With successful green building programs like EarthCraft House, Metro Atlanta is slowly defining what it means to be green in the Southeast US. The city now has over 5,500 EarthCraft certified homes and condos and six EarthCraft communities. The standards have proven to be so successful at producing homes that Georgians want to live in that they've been adopted in Alabama, South Carolina, Tennessee and Virginia.
The EarthCraft standards were developed for Metro Atlanta in 1999 as way to measure and encourage energy efficient building practices in the booming Metro Atlanta region. In order to be certified by the EarthCraft program, homes have to meet standards for environmental impact, pollution prevention, energy efficiency, comfort and conservation.
The real estate market in Metro Atlanta is now full of homes with the EarthCraft seal of approval. The program offers training and technical assistance to builders interested in building green homes. After just eight years, hundreds of builders in Georgia specialize in building certified Earthcraft houses.
Though it may feel good to live in a green home, the popularity of the EarthCraft standards and the homes that get the EarthCraft Seal of approval aren't about tree-hugging. What's really making people take notice is the added value that certification guarantees. Because they're energy efficient with higher standards for building materials and indoor air quality, Earthcraft buildings are designed to be cheaper to operate and save owners money. These homes are also longer-lasting and healthier to live in.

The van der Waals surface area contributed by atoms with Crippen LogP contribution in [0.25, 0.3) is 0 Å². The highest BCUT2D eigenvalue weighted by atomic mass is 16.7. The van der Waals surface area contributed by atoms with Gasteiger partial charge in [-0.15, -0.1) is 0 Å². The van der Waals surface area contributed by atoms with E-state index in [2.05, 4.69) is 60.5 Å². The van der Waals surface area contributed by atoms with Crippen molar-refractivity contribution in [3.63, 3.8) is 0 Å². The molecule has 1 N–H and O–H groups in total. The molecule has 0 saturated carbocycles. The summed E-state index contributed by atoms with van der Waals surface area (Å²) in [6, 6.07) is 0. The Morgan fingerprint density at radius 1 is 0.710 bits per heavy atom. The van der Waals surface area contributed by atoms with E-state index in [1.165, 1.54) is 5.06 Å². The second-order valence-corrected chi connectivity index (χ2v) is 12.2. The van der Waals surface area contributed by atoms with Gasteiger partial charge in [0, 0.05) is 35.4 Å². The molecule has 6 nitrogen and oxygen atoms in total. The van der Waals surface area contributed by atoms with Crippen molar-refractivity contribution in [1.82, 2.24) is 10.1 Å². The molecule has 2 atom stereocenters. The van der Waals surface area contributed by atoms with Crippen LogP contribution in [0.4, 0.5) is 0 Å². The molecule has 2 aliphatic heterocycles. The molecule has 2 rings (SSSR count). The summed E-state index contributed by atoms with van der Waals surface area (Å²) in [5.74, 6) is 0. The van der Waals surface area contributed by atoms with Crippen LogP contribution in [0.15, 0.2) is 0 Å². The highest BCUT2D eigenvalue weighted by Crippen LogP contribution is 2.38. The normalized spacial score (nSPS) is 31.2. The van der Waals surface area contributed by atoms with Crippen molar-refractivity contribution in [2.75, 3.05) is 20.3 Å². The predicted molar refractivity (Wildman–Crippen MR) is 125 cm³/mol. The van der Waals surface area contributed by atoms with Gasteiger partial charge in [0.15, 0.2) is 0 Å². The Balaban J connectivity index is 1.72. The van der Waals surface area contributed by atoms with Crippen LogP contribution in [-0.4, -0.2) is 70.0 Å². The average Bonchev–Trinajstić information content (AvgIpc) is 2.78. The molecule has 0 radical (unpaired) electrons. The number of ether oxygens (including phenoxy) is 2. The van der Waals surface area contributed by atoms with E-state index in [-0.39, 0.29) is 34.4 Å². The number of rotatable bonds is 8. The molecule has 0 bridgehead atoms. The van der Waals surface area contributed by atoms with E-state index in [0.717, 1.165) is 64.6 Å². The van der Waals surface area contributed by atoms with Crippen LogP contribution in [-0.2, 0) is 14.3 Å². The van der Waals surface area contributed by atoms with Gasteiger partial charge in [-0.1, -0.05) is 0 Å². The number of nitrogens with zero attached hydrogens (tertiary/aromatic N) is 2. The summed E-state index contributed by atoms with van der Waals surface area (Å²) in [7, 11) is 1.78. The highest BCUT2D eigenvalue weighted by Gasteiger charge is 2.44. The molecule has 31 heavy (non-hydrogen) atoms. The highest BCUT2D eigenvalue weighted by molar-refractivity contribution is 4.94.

The success of the EarthCraft House program is one of many signs of Atlanta's aspirations to go green and not a moment too soon. The population of Metro Atlanta has exploded over the last five years and the area has grown faster than any other major metropolitan area in the states. It's significant that a city famous for its sprawl should also be the birthplace of such a successful eco-program. The Earthcraft program takes its place alongside world-class community projects like Atlantic Station, Georgia Tech's recent success in the 2007 Solar Decathlon and one of the highest percentages of LEED certified buildings in the US. Programs like these are testimony to the city's effort to catch up with itself and grow sustainably.